I guess therefore I would not delete my Facebook account anytime soon (not that I use it regularly); but would keep my eyes and ears open on what these trials lead to, and what privacy checks do these technology platforms commit to in the various countries. Prof. Nirmalya Kumar argues why he found Facebook and its CEO wanting in their apologies and testimonies, and why he quit Facebook here. I would however be looking out for inconsistencies in such commitments across countries with differing privacy and data management laws, much like how the packaged food industry leverages such differences to sell unhealthy food to lenient country consumers.


(C) 2018. Srinivasan R

Predatory pricing in multi-sided platforms

Over the last few days, living and commuting in Nuremberg, I realised that I was not missing Uber. While just about a month ago, commuting for a week in suburban Paris, I was completely dependent on Uber for even the shortest of distances. The penetration of public transport and my familiarity with the city of Nuremberg aside, I began wondering how would Uber price its services in a city like Nuremberg (when it enters here, which I doubt very much would happen in the next few years), where public transport is omni-present, efficient, and affordable. It surely should adopt predatory pricing.

In this post, I will elaborate on the concept of predatory pricing in the context of multi-sided platforms.

Theory alert! If you are uncomfortable with theory, skip directly to the illustration and come back to read the theory.

What is predatory pricing?

Economists and policy makers concerned about market efficiencies and fair competition have been obsessed with the concept of predatory pricing for a long time. The most common definition of predatory pricing is through the application of the conventional Areeda-Turner test. Published way back in 1975, in spite of its limitations, most countries and courts have used it consistently, due to, in some ways, lack of any credible alternative.

The Areeda-Turner test is based on two basic premises. The recoupment premise states that the firm indulging in predatory pricing should be able to predict and be confident of its ability to recoup the losses through higher profits as competition exits the market. The assumption is that the firm could reasonably anticipate the (opportunity) costs of predatory pricing, as well as have an estimate of the future value of monopoly profits; and the net present value of such predatory pricing to push competition out of the market should be positive and attractive. In plain English, the firm should be able to project the effect of lower prices in terms of lower competition and higher profits in the future.

How low can this predatory price be? That is the subject of the second premise – the AVC premise. The firm’s prices (at business as usual volumes) should be below its average variable costs (AVC), or marginal costs in the short run. If the prices were indeed above the AVC, the firm would argue that they are indeed more efficient than competition, due to any of their resources, processes, or organisational arrangements. It is when the price falls below the AVC that the question of unfair competition arises – the firm might be subsidising its losses.

Take for instance, a start-up that is piloting an innovative technology. It may price its products/ services at a price below the AVC to gain valuable feedback from its lead users, but in the absence of a recoupment premise such pricing might not qualify as predatory pricing. On the other hand, imagine a new entrant with superior technology who can bring costs down to a level where the prices fall below the marginal costs of the competitors but stay well above the firm’s AVC, it is just disrupting the market.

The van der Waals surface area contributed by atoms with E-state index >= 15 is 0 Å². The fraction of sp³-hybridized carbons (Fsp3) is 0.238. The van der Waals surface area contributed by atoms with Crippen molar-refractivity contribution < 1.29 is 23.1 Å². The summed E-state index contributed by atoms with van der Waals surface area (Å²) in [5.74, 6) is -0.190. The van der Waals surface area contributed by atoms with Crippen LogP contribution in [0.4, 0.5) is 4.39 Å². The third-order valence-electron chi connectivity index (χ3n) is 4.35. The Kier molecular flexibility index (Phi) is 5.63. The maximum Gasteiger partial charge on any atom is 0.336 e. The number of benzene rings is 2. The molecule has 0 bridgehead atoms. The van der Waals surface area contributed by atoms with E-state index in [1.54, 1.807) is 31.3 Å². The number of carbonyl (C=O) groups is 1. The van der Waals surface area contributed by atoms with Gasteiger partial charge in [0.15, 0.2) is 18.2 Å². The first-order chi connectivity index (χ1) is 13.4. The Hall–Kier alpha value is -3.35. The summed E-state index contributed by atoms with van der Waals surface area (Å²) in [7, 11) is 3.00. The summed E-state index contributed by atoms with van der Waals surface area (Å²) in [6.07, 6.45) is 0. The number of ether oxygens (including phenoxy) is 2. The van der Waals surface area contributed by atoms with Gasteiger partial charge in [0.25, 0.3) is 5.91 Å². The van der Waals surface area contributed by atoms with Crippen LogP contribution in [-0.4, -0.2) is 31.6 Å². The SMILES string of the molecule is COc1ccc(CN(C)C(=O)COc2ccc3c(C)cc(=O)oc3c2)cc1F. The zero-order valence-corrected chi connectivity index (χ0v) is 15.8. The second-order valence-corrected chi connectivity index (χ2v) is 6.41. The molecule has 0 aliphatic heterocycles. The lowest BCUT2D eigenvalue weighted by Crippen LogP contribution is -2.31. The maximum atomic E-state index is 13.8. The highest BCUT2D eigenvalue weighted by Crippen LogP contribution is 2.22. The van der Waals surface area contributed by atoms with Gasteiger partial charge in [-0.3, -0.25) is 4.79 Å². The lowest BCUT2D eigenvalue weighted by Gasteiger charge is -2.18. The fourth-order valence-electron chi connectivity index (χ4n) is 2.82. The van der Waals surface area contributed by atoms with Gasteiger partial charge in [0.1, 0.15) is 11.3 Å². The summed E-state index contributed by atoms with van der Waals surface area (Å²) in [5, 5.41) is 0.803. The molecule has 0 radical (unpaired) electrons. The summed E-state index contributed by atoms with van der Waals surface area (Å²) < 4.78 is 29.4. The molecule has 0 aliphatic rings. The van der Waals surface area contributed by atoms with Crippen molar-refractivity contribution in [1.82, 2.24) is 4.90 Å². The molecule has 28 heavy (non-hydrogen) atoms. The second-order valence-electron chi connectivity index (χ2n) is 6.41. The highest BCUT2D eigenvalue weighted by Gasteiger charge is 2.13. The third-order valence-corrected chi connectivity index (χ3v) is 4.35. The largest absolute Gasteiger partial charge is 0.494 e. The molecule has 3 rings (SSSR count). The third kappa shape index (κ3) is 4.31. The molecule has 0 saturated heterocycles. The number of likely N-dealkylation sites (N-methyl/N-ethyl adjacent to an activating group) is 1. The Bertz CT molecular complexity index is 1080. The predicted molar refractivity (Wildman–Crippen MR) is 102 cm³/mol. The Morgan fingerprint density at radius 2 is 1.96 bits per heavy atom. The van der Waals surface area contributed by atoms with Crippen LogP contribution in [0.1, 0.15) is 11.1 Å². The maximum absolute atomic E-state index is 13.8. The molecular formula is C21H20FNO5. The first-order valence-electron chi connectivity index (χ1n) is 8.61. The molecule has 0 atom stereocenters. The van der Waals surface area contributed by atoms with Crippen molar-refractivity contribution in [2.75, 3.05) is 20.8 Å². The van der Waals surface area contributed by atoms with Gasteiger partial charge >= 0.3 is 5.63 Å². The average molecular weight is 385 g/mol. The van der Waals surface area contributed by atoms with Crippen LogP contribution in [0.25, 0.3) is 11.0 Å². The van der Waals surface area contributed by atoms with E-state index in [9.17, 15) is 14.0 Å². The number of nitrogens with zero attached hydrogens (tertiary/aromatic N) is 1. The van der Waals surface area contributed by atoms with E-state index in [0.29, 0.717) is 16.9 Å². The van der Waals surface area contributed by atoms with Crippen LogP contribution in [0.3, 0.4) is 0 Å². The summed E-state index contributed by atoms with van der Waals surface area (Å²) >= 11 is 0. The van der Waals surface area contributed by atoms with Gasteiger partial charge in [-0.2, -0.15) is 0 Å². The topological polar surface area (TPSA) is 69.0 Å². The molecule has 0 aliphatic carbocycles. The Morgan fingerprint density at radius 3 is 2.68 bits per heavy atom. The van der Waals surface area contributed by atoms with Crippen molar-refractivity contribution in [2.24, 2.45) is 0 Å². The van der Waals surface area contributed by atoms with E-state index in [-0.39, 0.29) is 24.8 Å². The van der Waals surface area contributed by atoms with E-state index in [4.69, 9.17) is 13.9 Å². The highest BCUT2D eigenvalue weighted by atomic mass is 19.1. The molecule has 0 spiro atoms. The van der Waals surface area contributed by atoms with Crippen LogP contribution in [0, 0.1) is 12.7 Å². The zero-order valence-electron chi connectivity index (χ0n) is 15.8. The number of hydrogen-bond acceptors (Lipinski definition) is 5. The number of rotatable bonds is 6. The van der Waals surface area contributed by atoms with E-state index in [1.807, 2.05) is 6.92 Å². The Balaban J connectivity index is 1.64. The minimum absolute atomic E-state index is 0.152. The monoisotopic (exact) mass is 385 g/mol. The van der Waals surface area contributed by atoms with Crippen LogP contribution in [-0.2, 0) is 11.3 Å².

Only when both the conditions are met, i.e., when the predator’s prices are below the AVC and the firm could project the extent of recoupment due to monopoly profits as competition exits the market, that we call it predatory pricing.

Predatory pricing in MSPs

There has been a lot of discussion about how ecommerce firms in India have been indulging in predatory pricing and how various platforms have been going under. I had written about subsidies and freebies from a consumer perspective a few months ago (Free… continue hoyenga). Let us discuss how and why it is difficult to assess if a lower-than-competition price is indeed predatory in the context of multi-sided platforms (MSPs).

  1. Multi-sided platforms have a unique problem to solve in their early days, that of network mobilisation. A situation that is like a chicken-egg problem, or a Penguin problem, where “nobody joins unless everyone joins” is prevalent in establishing a two-sided or multi-sided platform (for more details about the Penguin problem and network mobilisation strategies, read my earlier post here). In order to build a sufficient user base on one side, a common strategy is to subsidise, even provide the services free.
  2. Another common feature of MSPs is the existence of subsidy-sides and money-sides of users. The platform might subsidise one side of users and make money from the other side, while incurring costs of providing services to both sides, depending on the relative price elasticities and willingness to affiliate with the other side of the platform. And the prices for the subsidy side would surely below costs for that side. It is imperative that the overall costs and prices are considered while analysing these pricing strategies.
  3. These cross-side network effects will surely force the platforms to price their services most efficiently across both the sides. Even for the money side, the platform might not be able to charge extraordinary prices as such prices would themselves act against the sustenance of these cross-side network effects. It is likely that these extra-normal profits would evaporate through subsidies on the other side to keep the network effects active. Imagine a situation where a B2B marketplace charged the sellers higher than normal prices, only large (and desperate) sellers would affiliate with the marketplace, leading to buyers (the subsidy side) leaving the platform. In order to keep the buyers interested, the marketplace might either have to broaden the base of sellers by optimising the prices, or provide extraordinary subsidies to the buyers to keep them interested. So in order to maintain the equilibrium, the platform would have to price the sides efficiently.